The idea of family is one that’s coming up for me a lot lately. Last weekend we had a birthday party for my grandmother; she turned eighty on April Fools day, so the fact that we had a birthday party for her in July confused her no end.

Most of the members of my mother’s side of the family descended upon us, and I got to see cousins I haven’t seen for a long time, relatives I couldn’t recognize by sight, and little babies I was just meeting for the first time. It was really cool hanging out with my cousins, although most of them are older than me and have families so it was a little bit of me feeling like a little child. It’s funny how we don’t really have that much in common– they’re not really in the same culture I’m in, they don’t eat the food I eat and they probably can’t relate to a lot of the things I’m doing– but we have this intricately tied history, kind of like war buddies, that means we connect on a level I can’t connect with anyone else. No one who isn’t in my family understands what it’s like in our family. It’s wonderful being able to have that connection again.

The second thing that happened that makes me think about family is my grandfather, pictured above, just died.

I don’t really know what to say about that, because I don’t know what to think about it. My grandfather was pretty important in my young childhood, but I didn’t see him much after my parents divorced, so it kind of feels like loosing something I already lost. But death does this thing to your mind; it changes the world. Literally; there is a part of your brain whose whole purpose is to keep track of what the world is like and every time you encounter new evidence that the world is different a different part of your brain is responsible for correcting it. I don’t how, but death just doesn’t make sense. It just doesn’t make sense, and so this one part of your brain is holding onto ‘this person is alive’ and this other part is trying to correct it and it sends you off in a whirl. When my father died I spent months with my mind like a broken record, all of it’s energy trying to reconcile the world. And then you come out of it, finally convinced and the world hasn’t changed. The earth still goes about its orbit and your neighbors and the people in the coffeeshop you go to and your co-workers– almost no one but you has noticed that things are different.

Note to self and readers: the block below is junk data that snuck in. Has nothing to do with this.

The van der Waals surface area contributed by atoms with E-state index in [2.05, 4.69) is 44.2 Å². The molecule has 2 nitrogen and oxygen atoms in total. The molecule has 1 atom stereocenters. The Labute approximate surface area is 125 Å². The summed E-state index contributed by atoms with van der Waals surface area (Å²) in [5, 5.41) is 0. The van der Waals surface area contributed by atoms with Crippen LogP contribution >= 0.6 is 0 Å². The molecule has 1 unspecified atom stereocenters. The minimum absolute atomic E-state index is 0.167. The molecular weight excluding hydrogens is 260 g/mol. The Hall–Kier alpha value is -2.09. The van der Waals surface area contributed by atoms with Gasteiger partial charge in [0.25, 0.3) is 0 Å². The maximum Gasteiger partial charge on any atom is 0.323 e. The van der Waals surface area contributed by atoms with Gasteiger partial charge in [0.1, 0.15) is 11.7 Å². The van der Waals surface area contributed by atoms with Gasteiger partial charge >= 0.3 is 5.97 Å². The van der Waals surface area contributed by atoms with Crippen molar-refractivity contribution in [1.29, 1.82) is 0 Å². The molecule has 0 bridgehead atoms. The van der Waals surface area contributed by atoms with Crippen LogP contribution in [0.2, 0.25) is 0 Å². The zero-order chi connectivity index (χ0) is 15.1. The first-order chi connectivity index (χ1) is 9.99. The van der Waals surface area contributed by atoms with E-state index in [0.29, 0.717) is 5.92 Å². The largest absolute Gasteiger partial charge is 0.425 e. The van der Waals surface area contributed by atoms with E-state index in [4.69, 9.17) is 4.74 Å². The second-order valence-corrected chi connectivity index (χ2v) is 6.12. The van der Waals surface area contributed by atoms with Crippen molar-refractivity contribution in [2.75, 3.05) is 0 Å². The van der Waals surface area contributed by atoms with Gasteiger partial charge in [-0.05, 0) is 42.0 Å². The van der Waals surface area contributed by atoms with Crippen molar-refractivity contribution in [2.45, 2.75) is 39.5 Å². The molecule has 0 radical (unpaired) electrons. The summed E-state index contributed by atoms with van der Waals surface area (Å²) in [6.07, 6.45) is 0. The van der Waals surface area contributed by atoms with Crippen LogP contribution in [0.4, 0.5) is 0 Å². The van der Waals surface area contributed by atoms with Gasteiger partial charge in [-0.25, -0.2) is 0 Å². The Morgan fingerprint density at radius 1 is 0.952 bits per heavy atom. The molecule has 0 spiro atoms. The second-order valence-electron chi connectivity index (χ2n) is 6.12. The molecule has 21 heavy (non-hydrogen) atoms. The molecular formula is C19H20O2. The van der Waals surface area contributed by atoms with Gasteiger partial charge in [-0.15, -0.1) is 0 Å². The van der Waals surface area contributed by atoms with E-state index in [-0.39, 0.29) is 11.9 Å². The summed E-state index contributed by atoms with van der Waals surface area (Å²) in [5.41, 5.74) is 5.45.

My grandfather was a pretty amazing man. He fought in WWII as the radio operator on a submarine, then stayed with the Navy for a while, stationed on Key West, where my father was born, then France. When he got out of the Navy he went and lived in the Mid-West for a bit because he thought he was sick of the sea, but then he gave in and moved out here where he became the pilot for a Alvin, a deep sea submersible belonging to the Wood Hole Oceanographic Institute, that explores the deep places of the world. On one expedition to the mid-Atlantic ridge the scientists he was piloting found a worm they named after him.

 Family and community are deeply related. Your family is part of your community and communities are often made up of families. I like to think that a community is the family you choose, but the truth is that all your family is important, even when you don’t see eye to eye.

Alex’s community, Ionia, is mostly his family, but I have to face the fact that whatever community I end up in won’t have my family in it, and even when I start a new family, not having the rest of my family around will still feel like a loss.

2 responses to this post.

  1. Awww… this is beautiful, sweetie. I hope you don’t mind me sharing it! He’d have probably been embarrassed, but who cares?! He loved your Dad so much. I think he got broke with Steven died, too.

    I love you!


  2. *when, not with…


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